–One year on a day during setup week, I was sent from the kitchen up to Dr. MacArthur’s office with his lunch, not realizing I’d forgotten to include any cutlery. He said, rather tentatively as I turned to go, “Thanks! Hey Elizabeth could uh, could I please have a fork?”  Oops.

Lastly, in March of 1999 when the attendance had doubled since the years of my childhoood, I was baptized at the Shepherd’s Conference. They always have an extra-long baptism service, and it’s a wonderful, solemn, yet joyful time. Typically the women go first, and then all the men. But I’d been tagged onto the schedule at the last minute, and was set to go at the very end after the men (because Dr. MacArthur was going to step out of the water and my dad, who was on pastoral staff at the time, was to come baptize me).

Unfortunately, John . . . forgot.

He baptized the last guy, and began winding down toward a final prayer. There dad and I are, literally waiting in the wings in our fluffy white robes, and dad quietly says “Psssst, John. John!” He stopped mid-sentence and turned around, not-so-mild surprise on his face. Then turns back to the mic, jovially saying:

“I’m so sorry, we have one more!”

So at the tender age of 14 and not much keen on public speaking, I walked out there to the sound of ~4,000 men belly-laughing . . .

Six Things I’d Never Heard of Before Living in the South

Some of these are not strictly Southern, but here is a smattering of traditions, terms, and foods I’ve been tickled to learn about since coming to Arkansas six and a half years ago.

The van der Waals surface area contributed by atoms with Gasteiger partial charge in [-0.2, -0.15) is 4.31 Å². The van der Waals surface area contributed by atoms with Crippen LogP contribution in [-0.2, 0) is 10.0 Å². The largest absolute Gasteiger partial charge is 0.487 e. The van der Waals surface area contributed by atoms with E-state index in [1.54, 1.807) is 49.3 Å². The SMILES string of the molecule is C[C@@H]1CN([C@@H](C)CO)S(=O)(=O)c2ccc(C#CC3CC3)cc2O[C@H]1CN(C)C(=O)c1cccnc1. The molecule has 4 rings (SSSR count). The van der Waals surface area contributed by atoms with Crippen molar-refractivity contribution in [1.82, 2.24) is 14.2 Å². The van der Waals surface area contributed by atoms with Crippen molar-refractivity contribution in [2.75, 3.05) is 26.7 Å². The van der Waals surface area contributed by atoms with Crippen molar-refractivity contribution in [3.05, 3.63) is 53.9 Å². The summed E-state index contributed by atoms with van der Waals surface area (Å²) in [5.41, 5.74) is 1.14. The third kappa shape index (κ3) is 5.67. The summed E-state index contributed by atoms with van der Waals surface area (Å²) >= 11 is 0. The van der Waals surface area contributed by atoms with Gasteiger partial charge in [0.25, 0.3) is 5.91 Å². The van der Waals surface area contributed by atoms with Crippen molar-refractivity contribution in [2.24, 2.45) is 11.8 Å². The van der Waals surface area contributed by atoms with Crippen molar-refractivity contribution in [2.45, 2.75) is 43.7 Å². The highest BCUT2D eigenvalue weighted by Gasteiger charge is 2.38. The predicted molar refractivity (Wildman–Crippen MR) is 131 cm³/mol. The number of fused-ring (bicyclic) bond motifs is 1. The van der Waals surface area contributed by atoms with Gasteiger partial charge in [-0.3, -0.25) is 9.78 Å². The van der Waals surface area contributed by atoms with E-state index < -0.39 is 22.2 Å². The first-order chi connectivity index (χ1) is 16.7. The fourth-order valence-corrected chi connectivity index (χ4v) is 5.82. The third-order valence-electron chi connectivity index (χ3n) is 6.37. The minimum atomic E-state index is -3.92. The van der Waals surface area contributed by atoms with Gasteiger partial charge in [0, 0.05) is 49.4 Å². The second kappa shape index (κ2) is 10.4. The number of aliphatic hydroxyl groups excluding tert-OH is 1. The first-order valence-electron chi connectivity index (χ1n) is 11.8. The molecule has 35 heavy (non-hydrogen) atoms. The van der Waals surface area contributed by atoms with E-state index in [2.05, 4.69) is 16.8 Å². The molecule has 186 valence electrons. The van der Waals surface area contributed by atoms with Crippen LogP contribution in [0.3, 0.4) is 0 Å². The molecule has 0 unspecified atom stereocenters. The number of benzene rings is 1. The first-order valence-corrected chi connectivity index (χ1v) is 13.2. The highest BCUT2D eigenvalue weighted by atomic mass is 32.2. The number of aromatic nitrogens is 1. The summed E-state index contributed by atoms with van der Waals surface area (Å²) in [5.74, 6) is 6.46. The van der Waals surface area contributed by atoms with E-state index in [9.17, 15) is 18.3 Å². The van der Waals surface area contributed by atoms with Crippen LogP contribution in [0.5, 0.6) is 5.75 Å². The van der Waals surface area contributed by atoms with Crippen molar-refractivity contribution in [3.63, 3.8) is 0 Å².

1) A “Pounding”

When new folks are moving to a home in your area from out of state/country, such as a new pastor or a new position at the office, the community helps out by signing up to buy a grocery staple (in many cases a pound, thus the name) and bring it to a party or to move-in day. All at once the newcomers are blessed with a full pantry in their new home. What a GREAT idea.

2) The “Groom’s Cake”

Oddly enough the first wedding I attended in Arkansas was that of a friend from college (in California). She was from the church we moved to in Little Rock, and had a beautiful wedding on New Year’s Day, 2008. But I was in for a surprise at the reception: two cakes?? I mean, another cake is always a good thing, but having an official bride’s cake and groom’s cake was a totally foreign concept. I love it though! It’s an entertaining way for the groom’s personality to have a platform at what is so often a bride-centered event. In the six years since then I’ve seen Darth Vader cakes, cakes made in the exact shape and detail of a soundboard, and my personal favorites: simply huge chocolate cakes loaded with chocolate icing. Yum!